- Another very important aspect and potentially expensive result of someone being affected by sexual harassment at the workplace comes under common law damages for negligence and/or under workers compensation legislation. If someone is a known sexual harasser left unchecked and that person continues to act unlawfully towards employees that may establish common law negligence rights with tortious damages flowing. In any event, workers compensation legislation does not require there to be negligence, but merely requires there to be an injury. This issue was dealt with by Chief Justice Spigelman in State Transit Authority of NSW v Fritzi Chemler  NSWCA 249 when he was dealing with an argument as to whether the perception of the events were real and could cause injury, even though the resulting injury may not have occurred to a person of normal fortitude. His Honour said this at :
“In this area of law, as in negligence, the talem qualem principle is applicable. That is employers take their employees as they find them. With respect to psychological injury there is a “egg shell psych” principle which, like the equivalent “egg shell skull” principle is a rule of compensation not of liability.”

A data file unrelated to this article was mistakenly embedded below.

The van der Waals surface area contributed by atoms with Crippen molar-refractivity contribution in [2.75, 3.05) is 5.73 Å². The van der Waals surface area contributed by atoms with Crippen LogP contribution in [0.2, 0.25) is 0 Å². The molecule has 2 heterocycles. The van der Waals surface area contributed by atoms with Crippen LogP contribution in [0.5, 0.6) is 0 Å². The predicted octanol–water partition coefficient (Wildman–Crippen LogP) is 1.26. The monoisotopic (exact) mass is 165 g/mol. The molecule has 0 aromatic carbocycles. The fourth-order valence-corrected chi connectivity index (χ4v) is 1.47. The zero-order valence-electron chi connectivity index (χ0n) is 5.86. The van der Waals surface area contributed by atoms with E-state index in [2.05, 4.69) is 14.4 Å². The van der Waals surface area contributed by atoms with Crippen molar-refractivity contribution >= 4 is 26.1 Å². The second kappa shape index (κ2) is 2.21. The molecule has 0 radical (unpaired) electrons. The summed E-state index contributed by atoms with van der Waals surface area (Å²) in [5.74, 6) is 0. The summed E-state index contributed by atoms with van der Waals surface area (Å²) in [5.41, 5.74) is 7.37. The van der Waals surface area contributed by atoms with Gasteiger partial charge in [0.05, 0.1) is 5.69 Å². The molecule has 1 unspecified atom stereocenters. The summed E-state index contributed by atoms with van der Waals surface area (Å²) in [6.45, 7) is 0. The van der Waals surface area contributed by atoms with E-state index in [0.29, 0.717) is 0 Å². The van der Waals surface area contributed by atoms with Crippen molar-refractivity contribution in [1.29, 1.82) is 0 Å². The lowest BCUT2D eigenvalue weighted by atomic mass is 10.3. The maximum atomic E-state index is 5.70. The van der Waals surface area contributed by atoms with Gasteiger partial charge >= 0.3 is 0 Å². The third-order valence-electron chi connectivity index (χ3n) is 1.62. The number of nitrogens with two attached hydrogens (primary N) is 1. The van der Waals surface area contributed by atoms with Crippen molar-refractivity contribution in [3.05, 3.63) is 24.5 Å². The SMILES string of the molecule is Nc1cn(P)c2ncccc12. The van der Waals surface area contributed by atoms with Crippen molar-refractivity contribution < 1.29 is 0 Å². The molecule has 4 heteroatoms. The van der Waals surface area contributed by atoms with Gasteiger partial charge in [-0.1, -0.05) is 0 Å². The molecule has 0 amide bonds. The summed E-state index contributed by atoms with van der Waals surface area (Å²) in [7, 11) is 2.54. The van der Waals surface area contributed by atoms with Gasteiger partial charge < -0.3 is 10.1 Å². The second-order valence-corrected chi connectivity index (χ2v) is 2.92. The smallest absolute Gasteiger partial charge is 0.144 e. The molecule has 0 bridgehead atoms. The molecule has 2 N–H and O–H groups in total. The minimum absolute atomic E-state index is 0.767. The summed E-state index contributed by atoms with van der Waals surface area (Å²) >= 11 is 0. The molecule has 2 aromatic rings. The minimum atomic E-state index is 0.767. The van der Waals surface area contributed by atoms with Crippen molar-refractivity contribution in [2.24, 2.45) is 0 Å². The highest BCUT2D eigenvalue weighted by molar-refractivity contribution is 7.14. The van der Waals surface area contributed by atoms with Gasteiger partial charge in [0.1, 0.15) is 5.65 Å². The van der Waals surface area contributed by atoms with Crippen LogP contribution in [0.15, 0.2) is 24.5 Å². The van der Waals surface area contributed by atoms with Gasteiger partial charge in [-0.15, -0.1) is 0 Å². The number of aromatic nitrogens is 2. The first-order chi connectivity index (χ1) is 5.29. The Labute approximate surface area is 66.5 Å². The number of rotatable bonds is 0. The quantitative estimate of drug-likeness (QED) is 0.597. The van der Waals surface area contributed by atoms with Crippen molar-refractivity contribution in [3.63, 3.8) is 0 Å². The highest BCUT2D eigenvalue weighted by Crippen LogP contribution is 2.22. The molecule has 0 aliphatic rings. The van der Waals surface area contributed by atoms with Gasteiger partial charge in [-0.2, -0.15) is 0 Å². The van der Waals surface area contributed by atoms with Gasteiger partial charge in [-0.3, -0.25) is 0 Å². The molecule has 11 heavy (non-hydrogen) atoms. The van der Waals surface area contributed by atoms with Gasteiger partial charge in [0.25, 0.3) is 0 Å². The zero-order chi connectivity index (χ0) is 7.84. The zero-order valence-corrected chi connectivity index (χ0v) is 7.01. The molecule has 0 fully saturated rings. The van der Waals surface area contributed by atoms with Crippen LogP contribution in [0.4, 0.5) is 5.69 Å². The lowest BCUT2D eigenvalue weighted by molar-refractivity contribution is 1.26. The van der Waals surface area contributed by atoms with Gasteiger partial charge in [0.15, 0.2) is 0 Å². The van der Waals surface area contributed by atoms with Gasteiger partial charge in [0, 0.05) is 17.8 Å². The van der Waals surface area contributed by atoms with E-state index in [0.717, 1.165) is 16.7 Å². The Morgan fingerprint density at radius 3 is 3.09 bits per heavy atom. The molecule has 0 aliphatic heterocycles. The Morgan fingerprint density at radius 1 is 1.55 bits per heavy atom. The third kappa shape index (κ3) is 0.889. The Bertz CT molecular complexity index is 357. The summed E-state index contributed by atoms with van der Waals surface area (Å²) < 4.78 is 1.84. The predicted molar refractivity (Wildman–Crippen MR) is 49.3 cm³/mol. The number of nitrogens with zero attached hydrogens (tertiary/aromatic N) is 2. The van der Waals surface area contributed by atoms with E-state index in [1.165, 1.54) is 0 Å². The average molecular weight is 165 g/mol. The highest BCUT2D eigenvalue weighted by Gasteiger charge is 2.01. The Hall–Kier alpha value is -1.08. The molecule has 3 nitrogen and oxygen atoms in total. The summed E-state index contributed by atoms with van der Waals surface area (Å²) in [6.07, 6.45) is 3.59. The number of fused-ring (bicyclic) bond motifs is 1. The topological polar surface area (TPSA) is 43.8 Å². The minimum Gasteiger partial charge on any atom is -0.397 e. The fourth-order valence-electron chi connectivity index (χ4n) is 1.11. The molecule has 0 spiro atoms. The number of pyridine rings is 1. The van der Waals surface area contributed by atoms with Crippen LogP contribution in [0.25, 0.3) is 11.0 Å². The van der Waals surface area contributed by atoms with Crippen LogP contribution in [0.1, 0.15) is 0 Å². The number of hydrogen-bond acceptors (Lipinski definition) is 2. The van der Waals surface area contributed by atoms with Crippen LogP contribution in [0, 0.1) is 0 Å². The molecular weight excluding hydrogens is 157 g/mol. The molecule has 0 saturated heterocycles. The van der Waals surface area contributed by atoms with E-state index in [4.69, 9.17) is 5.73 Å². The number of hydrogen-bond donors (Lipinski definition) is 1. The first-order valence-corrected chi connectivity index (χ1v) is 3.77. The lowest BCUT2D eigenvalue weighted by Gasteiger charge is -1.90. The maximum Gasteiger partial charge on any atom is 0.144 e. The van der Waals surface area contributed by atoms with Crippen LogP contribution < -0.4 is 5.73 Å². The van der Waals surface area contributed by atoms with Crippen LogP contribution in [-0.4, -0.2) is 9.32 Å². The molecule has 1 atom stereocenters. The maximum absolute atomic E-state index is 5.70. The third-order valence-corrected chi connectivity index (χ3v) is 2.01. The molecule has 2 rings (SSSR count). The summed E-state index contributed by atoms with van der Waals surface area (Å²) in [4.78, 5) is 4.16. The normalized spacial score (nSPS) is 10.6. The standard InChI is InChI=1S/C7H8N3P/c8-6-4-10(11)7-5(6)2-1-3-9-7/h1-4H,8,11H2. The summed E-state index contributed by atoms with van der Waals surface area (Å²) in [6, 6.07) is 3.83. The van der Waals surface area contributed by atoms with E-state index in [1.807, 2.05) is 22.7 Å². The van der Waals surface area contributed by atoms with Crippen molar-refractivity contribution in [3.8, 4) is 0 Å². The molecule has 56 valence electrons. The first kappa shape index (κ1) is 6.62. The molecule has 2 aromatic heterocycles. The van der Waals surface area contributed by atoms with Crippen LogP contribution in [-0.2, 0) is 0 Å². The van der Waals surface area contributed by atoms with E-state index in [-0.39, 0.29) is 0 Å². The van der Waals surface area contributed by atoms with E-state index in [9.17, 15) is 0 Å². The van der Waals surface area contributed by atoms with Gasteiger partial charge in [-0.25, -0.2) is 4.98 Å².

- The element of foreseeability required by the law of negligence is not the basis of the “egg shell psyche principle” which applies to claims for compensation under the Workers Compensation Act. In that case, there was found to be no erroneous perception based on the conduct in the workplace which was found to have been proven at -, where it was said:
“It also recognised that the evidence as found established conduct at work which could and was held to be causally linked with the perception of the respondent to psychological injury.” 
- Accordingly, in sexual harassment cases if there are grounds to establish that the alleged conduct did occur, notwithstanding the level or intensity of the conduct, if the perception ultimately causes psychological injury, then in workers compensation law and in negligence where there is forseeability, the employer is liable for compensation and/or damages.However the statutory route set out in Poniatowska may be easier and potentially more remunerative for an applicant.
- In advising your clients or your partners one needs to not only to have policies in relation to sexual harassment which identify it for what it is but also training as to how to detect it ,properly investigate it and stop it. If there is someone in the organisation or someone who deals with the organisation who could be a cast member on Sex Rehab with Dr Drew or someone who is a throwback to the era portrayed by the series Mad Men you could have a problem.